Point (5) is patently false. There is no such thing as a ‘closed’ case. Matters can always be revisited at a later date. Were ASADA to receive new information, or – as McGuire’s views imply – be angered by public scrutiny or having their shortcomings exposed, they could amend their findings.
Point (6) is beyond even McGuire’s soaring ambition. WADA will overrule any conclusion they consider inaccurate, or sanctions they consider insufficient, and no afternoon game show host has the power to prevent that.
Point (7) relies upon an unimaginable degree of self-destructive stupidity. Were I guilty and my ‘punishment’ was a year’s vacation with pay and a study trip in Europe, the only risk of me breaking a confidentiality agreement would be from spontaneously bursting into laughter whenever the case was discussed. Most innocent people would be happy to sign such a contract, especially given it contained no admission of guilt. To suggest ‘cheerleaders’ are fighting to incriminate their own ‘team’, especially in light of such generous bribes, is absurd.
Those who wish to accept this convoluted insult to human intellect are welcomed to do so, but there is a much more plausible explanation.
The truth of points (2), (5) and (6), completely negates the stated objectives of the accepted media narrative. The players will not be cleared by anything other than their innocence. These points can be eliminated along with their publicly stated justifications. The ‘boys club’ are not fighting for Essendon, nor their players. They do not have that power.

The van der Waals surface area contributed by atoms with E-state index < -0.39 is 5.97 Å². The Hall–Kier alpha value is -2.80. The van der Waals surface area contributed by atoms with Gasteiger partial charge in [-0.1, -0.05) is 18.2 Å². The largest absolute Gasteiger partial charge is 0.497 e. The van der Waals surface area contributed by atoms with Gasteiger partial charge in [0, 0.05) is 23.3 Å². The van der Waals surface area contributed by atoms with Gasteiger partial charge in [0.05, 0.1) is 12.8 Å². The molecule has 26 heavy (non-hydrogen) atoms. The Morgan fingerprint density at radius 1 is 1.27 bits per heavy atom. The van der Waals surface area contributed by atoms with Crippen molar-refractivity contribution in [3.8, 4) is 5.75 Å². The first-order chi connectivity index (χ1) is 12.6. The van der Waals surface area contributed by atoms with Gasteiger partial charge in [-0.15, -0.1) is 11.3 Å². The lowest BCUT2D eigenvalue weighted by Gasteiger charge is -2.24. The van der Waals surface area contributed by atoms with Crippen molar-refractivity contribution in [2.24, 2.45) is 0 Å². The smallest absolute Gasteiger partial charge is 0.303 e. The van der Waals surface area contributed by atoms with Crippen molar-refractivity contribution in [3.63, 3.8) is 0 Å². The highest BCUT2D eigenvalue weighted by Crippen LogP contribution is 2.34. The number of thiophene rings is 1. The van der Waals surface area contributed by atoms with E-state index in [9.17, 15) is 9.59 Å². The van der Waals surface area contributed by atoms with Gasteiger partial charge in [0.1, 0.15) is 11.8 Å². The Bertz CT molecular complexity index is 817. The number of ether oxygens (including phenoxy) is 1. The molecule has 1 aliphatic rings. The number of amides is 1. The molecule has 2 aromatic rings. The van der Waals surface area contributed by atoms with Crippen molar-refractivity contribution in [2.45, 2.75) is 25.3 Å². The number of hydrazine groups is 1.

The self-refuting incoherence of (7) suggests those with intimate knowledge of the case know that (1) is either wrong, or at the very least, unsustainable. These, too, can reasonably be rejected.
This leaves only (3) and (4); a corrupt conglomerate attempting to privately negotiate unlawful outcomes with the aid of a dependant media who share their goals, and in many cases, the same personnel.
Considering this orchestration isn’t able to protect the Essendon players, their endless distractions and diversions must be to protect something else; namely themselves.
It is little wonder they are fighting so hard.
‘In the race of life, always back self-interest; at least you know it’s trying.’ – Jack Lang
If you accept Essendon are innocent, the powers that be have engineered an outcome to satisfy public relations and appear tough on PEDs by sacrificing a scapegoat. Manipulating PR outcomes is a well established goal corroborated by years of misconduct.
If – despite the obvious flaws – you maintain Essendon’s guilt, the depth of deception only increases. Not only are the ‘boys club’ masterminding unlawful outcomes, but their attempted cover-up now involves defending a systematic doping regime.
Irrespective of the facts, which remain concealed from the public eye, the criminal culpability of the industry’s heavyweights remains incontrovertible.
It appears the sentiments of Stephen Dank are correct when he asserts the ‘body count’ will continue to grow and it ‘will come further up the chain’.